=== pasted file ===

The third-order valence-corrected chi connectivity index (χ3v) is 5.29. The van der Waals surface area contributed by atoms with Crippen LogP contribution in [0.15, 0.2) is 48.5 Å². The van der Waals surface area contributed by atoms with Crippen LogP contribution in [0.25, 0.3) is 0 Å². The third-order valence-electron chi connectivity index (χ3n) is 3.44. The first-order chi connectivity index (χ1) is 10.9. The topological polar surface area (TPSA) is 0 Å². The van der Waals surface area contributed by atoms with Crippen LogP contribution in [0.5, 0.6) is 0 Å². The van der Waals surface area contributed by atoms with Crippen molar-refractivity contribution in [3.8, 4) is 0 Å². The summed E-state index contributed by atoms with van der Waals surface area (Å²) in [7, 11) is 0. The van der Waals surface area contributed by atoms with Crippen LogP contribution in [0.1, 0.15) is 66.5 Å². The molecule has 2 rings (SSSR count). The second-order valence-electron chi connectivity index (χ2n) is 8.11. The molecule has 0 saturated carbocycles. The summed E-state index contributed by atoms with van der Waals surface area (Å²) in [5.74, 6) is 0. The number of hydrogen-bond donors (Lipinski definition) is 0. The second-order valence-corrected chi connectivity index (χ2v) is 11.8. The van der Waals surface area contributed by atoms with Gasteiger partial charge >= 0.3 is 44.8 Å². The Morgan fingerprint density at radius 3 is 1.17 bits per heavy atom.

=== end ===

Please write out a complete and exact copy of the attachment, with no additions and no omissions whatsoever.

The third-order valence-corrected chi connectivity index (χ3v) is 5.29. The van der Waals surface area contributed by atoms with Crippen LogP contribution in [0.15, 0.2) is 48.5 Å². The van der Waals surface area contributed by atoms with Crippen LogP contribution in [0.25, 0.3) is 0 Å². The third-order valence-electron chi connectivity index (χ3n) is 3.44. The first-order chi connectivity index (χ1) is 10.9. The topological polar surface area (TPSA) is 0 Å². The van der Waals surface area contributed by atoms with Crippen LogP contribution in [0.5, 0.6) is 0 Å². The van der Waals surface area contributed by atoms with Crippen molar-refractivity contribution in [3.8, 4) is 0 Å². The summed E-state index contributed by atoms with van der Waals surface area (Å²) in [7, 11) is 0. The van der Waals surface area contributed by atoms with Crippen LogP contribution in [0.1, 0.15) is 66.5 Å². The molecule has 2 rings (SSSR count). The second-order valence-electron chi connectivity index (χ2n) is 8.11. The molecule has 0 saturated carbocycles. The summed E-state index contributed by atoms with van der Waals surface area (Å²) in [5.74, 6) is 0. The number of hydrogen-bond donors (Lipinski definition) is 0. The second-order valence-corrected chi connectivity index (χ2v) is 11.8. The van der Waals surface area contributed by atoms with Gasteiger partial charge >= 0.3 is 44.8 Å². The Morgan fingerprint density at radius 3 is 1.17 bits per heavy atom.